Harvard Law Students Critical of Mental Health Study
Harvard Law students are calling on the law school to release its findings on student mental health.
The Harvard Crimson reports that posters accusing administrators of not addressing mental health concerns were plastered across campus last weekend as prospective law students visited the school.
“The administration is refusing to release — and actively covering up — data from this mental health survey, in part because they are trying to escape responsibility for their failing mental health support systems,” the posters read. “The student body and the broader public deserve to know how bad things are, and we must know to be part of any real conversation about change.”
Harvard University Health Services originally conducted the survey back in November 2017 as part of a broader effort to address mental health issues, according to the Crimson.
The survey focused on three key topics: diagnosing incidents of mental health issues, measuring the adequacy of services available on campus, and the overall mental health culture and stigma at Harvard Law.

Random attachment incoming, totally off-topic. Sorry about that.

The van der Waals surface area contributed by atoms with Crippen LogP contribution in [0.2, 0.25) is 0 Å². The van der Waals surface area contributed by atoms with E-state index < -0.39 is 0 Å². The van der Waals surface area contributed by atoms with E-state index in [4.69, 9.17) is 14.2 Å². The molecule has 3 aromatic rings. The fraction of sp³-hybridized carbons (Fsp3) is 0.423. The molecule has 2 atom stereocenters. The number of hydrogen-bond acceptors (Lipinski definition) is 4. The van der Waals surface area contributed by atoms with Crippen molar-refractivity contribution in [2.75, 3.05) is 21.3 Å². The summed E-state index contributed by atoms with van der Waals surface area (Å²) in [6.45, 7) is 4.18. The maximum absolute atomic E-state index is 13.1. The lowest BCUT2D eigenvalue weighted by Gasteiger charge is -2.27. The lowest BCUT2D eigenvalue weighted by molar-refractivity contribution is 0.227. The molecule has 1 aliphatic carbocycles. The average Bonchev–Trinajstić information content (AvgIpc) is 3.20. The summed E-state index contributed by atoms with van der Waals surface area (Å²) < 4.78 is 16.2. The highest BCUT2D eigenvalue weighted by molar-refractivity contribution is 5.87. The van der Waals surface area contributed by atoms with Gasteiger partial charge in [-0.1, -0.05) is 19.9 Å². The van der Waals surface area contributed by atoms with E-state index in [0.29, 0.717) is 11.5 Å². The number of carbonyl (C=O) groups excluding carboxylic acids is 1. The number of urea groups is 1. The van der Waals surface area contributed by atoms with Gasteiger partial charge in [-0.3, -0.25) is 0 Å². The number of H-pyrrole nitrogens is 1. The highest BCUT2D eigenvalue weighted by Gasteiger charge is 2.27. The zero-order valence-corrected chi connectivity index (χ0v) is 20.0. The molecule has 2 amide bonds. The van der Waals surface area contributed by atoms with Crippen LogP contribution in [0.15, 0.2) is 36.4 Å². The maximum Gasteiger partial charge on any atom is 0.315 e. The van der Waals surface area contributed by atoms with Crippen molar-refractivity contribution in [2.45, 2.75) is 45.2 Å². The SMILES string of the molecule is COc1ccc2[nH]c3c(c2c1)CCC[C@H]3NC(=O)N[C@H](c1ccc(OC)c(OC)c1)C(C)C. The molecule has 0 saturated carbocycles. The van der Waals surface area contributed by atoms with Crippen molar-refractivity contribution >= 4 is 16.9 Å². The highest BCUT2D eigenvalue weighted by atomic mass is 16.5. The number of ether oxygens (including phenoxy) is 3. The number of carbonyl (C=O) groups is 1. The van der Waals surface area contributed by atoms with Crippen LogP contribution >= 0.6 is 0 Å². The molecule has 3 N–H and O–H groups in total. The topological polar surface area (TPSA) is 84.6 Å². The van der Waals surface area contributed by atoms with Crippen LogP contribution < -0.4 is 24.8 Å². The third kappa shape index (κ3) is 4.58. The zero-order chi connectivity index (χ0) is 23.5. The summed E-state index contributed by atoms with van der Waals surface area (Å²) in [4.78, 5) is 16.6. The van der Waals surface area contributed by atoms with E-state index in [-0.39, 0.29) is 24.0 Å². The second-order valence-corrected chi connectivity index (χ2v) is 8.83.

“We wanted to have some baseline data for our community as well and Harvard’s quite different from a lot of schools because we’re just so large,” Amanda Lee, the former Law School student government vice president, tells the Crimson back in 2017. “Having that information is really important for advocating for better services.”
Harvard Law’s Response
The law school has adamantly denied the accusation that it hasn’t released the survey results out of fear of public perception.
“The suggestion that the Law School is withholding information to protect its reputation or to wait students out is ridiculous and offensive,” Law School Dean of Students Marcia L. Sells writes in an email to students. “The well-being of our students is an important issue that we take very seriously, and we are committed to creating substantive solutions and support mechanisms for all of our students.”
Sells also noted that the law school is taking steps to improve overall student well-being at Harvard Law.
“While the survey results are in line with those seen among students in other professions and graduate programs, we are taking them seriously and they are an important indicator that all of us – in graduate programs and in the legal profession – must continue to work on this important issue,” Sells writes.
Sources: Harvard Crimson, Harvard Crimson